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What the Trump Infrastructure Plan Gets Right

There are strong arguments for its proposals that would remove barriers to innovative financing and streamline the regulatory process.

hartsfield atl
Hartsfield-Jackson Atlanta International Airport. Experts say the tax plan released by Congressional Republicans this week could decimate financing for public projects like airports, hospitals and low-income housing.
One can summarize the reactions to the White House's proposal that Congress stimulate $1.5 trillion in infrastructure investment in a few ways. There are those who point out the obvious challenges in President Trump's long-awaited plan, which was released last week: that state and local governments already make most infrastructure investment and this proposal would do little to change that. Others make a similarly on-the-nose observation: that there is inadequate funding for U.S. infrastructure and we all should aspire for much, much more.

But those who might dismiss the White House's plan out of hand would do well to look beyond what has gotten most of the attention, the $200 billion increase in federal funding that it proposes. Some of the plan's provisions would go a long way toward changing for the better how we finance infrastructure projects and get them done.

The most significant of these is the nudge to infrastructure development that takes the form of "asset recycling," where a government can lease a piece of infrastructure to a private company and reinvest the proceeds from that deal into other infrastructure projects. The largest of these opportunities, addressed in last week's announcement, involves our nation's airports, many of which are state or locally owned and exist as potential engines of wider infrastructure investment.

Years ago during my time as mayor of Indianapolis, I worked to privatize the management of the city's airport. Service delivery improved significantly, but federal law prevented the city from capturing any of the newly created value. A subsequent federal change authorized a limited number of pilot programs allowing cities to roll newly created value from an airport into other local infrastructure assets, but a cap on the number of pilot airports and restrictions of airline approvals limited such reinvestment. The administration's new proposal could make airport asset recycling much more accessible. Around the country, even a midsized, non-hub city could realize over $500 million while still not raising costs to airlines or their customers. (Disclosure: I advise cities and funds involved in airport management and ownership.)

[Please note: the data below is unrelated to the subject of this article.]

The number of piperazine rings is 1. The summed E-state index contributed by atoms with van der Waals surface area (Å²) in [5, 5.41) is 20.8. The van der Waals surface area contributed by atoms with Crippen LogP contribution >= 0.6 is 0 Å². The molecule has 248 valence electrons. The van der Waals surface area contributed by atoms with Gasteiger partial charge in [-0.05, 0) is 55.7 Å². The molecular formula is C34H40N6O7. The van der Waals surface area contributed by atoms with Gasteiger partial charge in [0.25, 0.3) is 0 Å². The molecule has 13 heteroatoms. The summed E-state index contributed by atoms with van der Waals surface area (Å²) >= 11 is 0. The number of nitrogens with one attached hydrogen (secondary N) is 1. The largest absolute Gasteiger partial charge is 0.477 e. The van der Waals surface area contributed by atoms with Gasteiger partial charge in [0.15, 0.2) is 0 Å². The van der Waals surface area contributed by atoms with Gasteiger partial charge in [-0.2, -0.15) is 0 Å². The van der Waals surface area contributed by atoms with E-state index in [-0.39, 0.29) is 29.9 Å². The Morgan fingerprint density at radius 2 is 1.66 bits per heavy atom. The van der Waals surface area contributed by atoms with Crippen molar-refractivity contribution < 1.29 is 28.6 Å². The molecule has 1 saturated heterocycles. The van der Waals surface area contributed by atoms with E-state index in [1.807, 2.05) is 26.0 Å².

The administration plan also makes room for private companies to more easily invest money and talent at a lower cost through better access to tax-exempt private activity bonds (PABs). The plan would eliminate certain per-state annual caps on the issuance of PABs and increase the ability of municipalities to benefit from this highly competitive source of financing. If comprehensively implemented, this aspect of the infrastructure proposal would correct a glaring anomaly that affects several kinds of city assets: A privately designed and built public asset -- such as a road or airport or water-treatment facility -- often cannot access public tax-exempt debt markets even when the asset has wholly public purposes.

By addressing this anomaly, the administration proposal would relieve one of the harshest penalties imposed on cities and counties when they transfer an asset to a private operator who guarantees savings: Currently in such cases, tax-exempt debt must be paid off prematurely -- "defeased," in the parlance of the industry -- even when there is no policy or economic rationale for that requirement. Allowing privately financed infrastructure projects to more easily utilize tax-exempt financing would increase infrastructure investment and reduce local costs.

Another important area of progress captured in the White House proposal has to do with the needed streamlining of redundant, time-consuming and ineffective regulatory reviews. Every local official can provide some horror story of delays from federally required approvals. A friend recently recounted to me the story of a simple project approval for a bridge in need of structural repair. The environmental review process was so long delayed that a colleague of his had not one but two children in the interim. I believe that one can be a hard-core environmentalist while still wishing for more expeditious processes that focus regulators on the environmental impacts that genuinely matter. The new proposal paves the way to a new, expedited review structure and would authorize a pilot program through which agencies could experiment with better regulatory processes.

State and local governments have long led the charge on many of our nation's most vital infrastructure projects. By outlining sensible paths forward for leveraging private capital and decreasing the drag of unnecessary regulation, the proposals announced last week stand to make their efforts more than a little bit easier.

Stephen Goldsmith is the Derek Bok Professor of the Practice of Urban Policy at the Harvard Kennedy School Bloomberg Center for Cities and director of the Data Smart City Solutions Program and the Innovations in American Government Program. He can be reached at
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